"I just feel like my versatility and the way I use my hands the way I can bend," Ojulari said when asked what sets him apart from the rest of the class. "I feel like I'm the most bendy and versatile, and I've got an explosive first step. And I can also drop in coverage, too. So you're not just getting a pass rusher out of me, you're getting all three downs. I can play all three downs for sure."

Paye is probably more of a traditional Eagles fit with the versatility to kick inside in a NASCAR package and more size to do a better job setting the edge in run support.

Rousseau, meanwhile, looks straight out of central casting for an edge at 6-6 and 270 pounds and was wildly productive in 2019 before opting out last season due to COVID-19. Most scouts consider him to be one the biggest boom-or-bust selections in the entire draft after a less-than-stellar pro day.

"I don’t have a lot of film, but I feel like I showed a lot in the time that I did play," Rousseau said. "... I feel like I proved a lot. I also feel like I’m a very versatile athlete and I fit into a lot of schemes and I’m just going to be somebody who’s hard-working from Day 1. I’m ready to get to the next level."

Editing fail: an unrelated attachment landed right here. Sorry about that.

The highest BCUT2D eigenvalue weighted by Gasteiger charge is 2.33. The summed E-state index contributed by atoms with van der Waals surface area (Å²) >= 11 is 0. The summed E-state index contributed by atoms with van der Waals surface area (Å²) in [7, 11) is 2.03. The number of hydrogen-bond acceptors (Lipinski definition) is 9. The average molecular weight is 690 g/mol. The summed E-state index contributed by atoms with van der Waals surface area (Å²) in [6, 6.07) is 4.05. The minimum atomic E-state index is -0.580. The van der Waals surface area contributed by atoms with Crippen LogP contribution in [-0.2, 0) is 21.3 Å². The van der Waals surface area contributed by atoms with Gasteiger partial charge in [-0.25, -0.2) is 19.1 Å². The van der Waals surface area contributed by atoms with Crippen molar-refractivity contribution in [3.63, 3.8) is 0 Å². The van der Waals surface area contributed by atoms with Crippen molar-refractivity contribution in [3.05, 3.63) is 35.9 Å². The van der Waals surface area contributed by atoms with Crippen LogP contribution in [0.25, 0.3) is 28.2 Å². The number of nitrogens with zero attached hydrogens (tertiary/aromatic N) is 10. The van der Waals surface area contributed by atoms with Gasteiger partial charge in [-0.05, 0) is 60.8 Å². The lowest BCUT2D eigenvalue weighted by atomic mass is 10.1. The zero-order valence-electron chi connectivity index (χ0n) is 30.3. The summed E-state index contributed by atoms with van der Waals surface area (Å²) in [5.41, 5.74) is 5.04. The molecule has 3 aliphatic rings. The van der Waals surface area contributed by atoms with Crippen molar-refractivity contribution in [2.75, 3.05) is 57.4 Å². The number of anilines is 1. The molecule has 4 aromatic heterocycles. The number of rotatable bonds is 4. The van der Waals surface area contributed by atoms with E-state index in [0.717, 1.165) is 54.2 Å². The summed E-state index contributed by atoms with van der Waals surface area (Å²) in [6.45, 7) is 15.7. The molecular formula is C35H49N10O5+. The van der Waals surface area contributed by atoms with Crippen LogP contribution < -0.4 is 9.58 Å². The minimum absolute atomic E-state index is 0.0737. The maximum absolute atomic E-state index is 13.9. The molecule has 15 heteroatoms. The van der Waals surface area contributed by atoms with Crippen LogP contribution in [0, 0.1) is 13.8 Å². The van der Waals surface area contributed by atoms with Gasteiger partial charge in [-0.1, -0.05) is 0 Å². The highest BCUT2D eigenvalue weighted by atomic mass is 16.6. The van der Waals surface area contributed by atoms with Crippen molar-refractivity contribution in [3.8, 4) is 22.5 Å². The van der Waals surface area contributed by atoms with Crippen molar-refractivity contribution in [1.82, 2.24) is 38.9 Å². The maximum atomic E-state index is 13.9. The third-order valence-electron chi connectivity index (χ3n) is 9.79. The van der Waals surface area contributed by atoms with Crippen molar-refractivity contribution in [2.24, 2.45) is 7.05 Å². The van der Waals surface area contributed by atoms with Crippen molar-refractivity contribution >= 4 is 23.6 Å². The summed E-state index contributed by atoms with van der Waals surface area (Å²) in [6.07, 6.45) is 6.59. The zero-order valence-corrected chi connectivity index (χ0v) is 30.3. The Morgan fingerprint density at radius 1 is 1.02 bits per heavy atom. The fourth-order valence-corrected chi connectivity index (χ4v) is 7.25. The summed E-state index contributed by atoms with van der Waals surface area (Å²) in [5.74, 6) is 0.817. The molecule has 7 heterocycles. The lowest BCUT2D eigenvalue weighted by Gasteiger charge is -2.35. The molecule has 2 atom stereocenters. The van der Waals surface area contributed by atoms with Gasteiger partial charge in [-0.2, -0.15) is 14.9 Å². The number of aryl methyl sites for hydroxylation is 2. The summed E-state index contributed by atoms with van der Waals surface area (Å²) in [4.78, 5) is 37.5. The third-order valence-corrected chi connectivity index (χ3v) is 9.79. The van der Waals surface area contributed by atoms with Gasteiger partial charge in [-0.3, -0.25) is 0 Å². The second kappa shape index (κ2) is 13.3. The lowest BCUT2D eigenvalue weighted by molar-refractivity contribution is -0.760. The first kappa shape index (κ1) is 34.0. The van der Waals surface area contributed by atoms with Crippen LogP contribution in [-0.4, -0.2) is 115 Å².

Phillips is immensely talented but nearly quit football over a concussion issue so his long-term viability might scare some teams away and it's conceivable he's not even on Philadelphia's draft board come April 29.

As for Oweh, he's the physical freak who couldn't finish at the QB with the Nittany Lions last season, piling up plenty of pressures but no sacks.

"I’m very athletic, sometimes I tend to lean on it a little too much" Oweh, who ran a sub-4.4 at nearly 260 pounds during his pro day, admitted. "That can be bad because people can watch if you’re rushing too fast and you don’t have a counter move."

The goal for Oweh is to hone his technique and his evaluation says he'll be a better pro than college player.

"I’m an unorthodox guy and can get things done my way but when you’re on the next level you gotta do things a specific way and be effective with it," Oweh said. "So just tightening up the technique and my general knowledge of the game [is needed]."

The Eagles will likely come out of the first two days with an edge somewhere along the way.

"I can't see them leaving the first two rounds without a big," said lead NFL Network draft analyst Daniel Jeremiah, a former Eagles' scout.